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Journal of Craniovertebral Junction and Spine
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ORIGINAL ARTICLE
Year : 2021  |  Volume : 12  |  Issue : 3  |  Page : 287-293

Outcomes and survival of spinal metastasis with epidural compression


1 Department of Medical Clinics, Ribeirão Preto Medical School, University of São Paulo, São Paulo, Brazil
2 Division of Clinical Oncology, Department of Medical Images, Hematology and Clinical Oncology, Ribeirão Preto Medical School, University of São Paulo, São Paulo, Brazil
3 Department of Orthopaedic and Anesthesiology, Ribeirão Preto Medical School, University of São Paulo, São Paulo, Brazil

Correspondence Address:
Rômulo Pedroza Pinheiro
Department of Orthopaedic and Anesthesiology, Ribeirão Preto Medical School, University of São Paulo, Av. Bandeirantes 3900, Monte Alegre, 14049900, Ribeirão Preto, São Paulo
Brazil
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Source of Support: None, Conflict of Interest: None


DOI: 10.4103/jcvjs.jcvjs_33_21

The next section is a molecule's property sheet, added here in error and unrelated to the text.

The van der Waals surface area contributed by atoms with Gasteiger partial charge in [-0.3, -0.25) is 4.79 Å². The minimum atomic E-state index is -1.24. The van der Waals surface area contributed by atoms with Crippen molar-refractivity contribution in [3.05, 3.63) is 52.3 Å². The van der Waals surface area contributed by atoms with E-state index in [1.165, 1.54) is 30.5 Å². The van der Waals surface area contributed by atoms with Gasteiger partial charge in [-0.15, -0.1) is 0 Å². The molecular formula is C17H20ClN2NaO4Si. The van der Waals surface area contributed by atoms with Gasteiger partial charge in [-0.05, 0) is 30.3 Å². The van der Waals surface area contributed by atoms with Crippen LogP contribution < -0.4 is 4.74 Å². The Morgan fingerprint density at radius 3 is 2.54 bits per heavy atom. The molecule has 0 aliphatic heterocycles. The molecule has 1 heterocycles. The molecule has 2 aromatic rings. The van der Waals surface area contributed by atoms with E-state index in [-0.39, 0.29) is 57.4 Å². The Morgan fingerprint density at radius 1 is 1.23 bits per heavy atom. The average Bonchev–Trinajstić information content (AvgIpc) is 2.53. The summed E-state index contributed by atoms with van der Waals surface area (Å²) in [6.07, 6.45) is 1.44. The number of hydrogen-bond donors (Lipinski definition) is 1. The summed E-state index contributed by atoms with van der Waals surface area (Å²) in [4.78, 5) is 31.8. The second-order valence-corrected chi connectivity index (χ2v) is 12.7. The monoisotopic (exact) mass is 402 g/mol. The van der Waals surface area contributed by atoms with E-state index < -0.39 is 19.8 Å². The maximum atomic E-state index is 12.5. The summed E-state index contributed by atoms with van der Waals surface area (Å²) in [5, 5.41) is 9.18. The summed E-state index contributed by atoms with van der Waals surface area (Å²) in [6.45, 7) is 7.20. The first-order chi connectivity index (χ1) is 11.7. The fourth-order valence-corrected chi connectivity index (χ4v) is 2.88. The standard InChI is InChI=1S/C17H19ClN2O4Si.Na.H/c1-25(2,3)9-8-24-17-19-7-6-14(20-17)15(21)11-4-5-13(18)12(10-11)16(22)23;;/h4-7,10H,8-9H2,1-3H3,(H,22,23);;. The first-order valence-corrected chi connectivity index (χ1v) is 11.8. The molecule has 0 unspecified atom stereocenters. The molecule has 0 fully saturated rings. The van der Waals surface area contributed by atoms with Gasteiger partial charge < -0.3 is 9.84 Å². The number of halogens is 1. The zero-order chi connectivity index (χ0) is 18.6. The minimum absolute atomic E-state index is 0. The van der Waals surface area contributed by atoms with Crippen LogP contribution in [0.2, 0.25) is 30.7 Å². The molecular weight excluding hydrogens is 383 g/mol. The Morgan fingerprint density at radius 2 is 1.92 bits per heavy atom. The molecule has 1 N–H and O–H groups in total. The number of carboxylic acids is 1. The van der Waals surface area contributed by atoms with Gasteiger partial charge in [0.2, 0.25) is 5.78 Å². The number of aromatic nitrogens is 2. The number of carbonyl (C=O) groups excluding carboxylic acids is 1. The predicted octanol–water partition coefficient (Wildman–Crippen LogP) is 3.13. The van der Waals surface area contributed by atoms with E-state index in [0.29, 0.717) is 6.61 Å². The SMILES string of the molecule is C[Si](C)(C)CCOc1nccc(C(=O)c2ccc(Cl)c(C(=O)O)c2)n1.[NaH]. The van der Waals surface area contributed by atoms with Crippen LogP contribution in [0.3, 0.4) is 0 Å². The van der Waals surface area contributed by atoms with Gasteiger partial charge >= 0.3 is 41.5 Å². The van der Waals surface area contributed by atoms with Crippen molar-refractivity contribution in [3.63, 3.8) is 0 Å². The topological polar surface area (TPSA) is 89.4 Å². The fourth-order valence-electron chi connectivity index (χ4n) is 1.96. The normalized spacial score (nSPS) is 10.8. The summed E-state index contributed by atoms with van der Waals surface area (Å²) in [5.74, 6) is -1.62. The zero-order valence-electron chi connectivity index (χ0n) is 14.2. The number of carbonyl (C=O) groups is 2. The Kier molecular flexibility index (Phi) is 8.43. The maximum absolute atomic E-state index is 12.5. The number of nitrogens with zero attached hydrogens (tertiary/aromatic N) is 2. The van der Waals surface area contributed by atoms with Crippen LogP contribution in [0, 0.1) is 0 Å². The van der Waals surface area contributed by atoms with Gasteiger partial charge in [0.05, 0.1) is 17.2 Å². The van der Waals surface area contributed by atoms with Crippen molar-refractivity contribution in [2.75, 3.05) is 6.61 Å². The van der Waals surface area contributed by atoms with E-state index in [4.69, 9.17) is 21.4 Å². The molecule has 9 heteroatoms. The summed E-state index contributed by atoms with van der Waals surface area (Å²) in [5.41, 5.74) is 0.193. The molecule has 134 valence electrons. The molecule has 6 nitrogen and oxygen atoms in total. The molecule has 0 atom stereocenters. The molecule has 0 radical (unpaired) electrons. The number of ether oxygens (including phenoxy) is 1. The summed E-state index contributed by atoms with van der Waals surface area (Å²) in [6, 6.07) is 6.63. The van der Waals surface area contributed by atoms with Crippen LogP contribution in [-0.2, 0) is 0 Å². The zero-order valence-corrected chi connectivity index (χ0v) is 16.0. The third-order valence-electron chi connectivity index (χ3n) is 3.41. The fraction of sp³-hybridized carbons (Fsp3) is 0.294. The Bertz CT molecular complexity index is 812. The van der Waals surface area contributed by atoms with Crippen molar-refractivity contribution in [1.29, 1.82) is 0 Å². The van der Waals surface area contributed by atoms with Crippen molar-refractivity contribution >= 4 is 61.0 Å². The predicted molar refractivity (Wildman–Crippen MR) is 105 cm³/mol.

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Objective: The goal of the study was to retrospectively evaluate the demographics, clinical manifestation, outcomes, treatment result, and survival of patients with spinal metastasis with epidural metastasis who underwent surgical treatment. Materials and Methods: A retrospective evaluation of 103 patients with spinal metastasis and epidural compression who underwent surgical treatment between 2009 and 2015 was performed. The recorded parameters selected for the study were general demographic data (gender, age, and educational level) and clinical data (primary tumor, performance status according to Karnofsky score, neurological status according to Frankel scale, pain, surgical treatment outcomes, and patient survival). Results: The mean age of the patients was 55.28 ± 15.79 years, and spinal metastasis was more frequent in males (61.7%). The two most frequent tumors were malignant breast cancer (26.21%) and prostate cancer (22.33%). Preoperative pain was presented in 96 (94.12%) patients and improvement was observed in 44 (47.31%) patients. Symptoms of spinal cord compression were the initial clinical manifestation of the primary tumor in 35 (33.98%) patients. Neurological deficit was observed in 66 (64.07%) patients, and improvement was observed in 43 (41.74%) patients. Improvement of functional outcome and pain was observed in 34 (37.38%) patients. The mean survival was 12.26 months. Longer survival (mean 19.13 months) was observed in patients who showed improvement in their ability to walk or kept it preserved (Frankel D or E). Conclusions: Surgical treatment of spinal metastasis can improve pain and functional activities. Longer survival was observed in patients that keep or recovery the walking ability.


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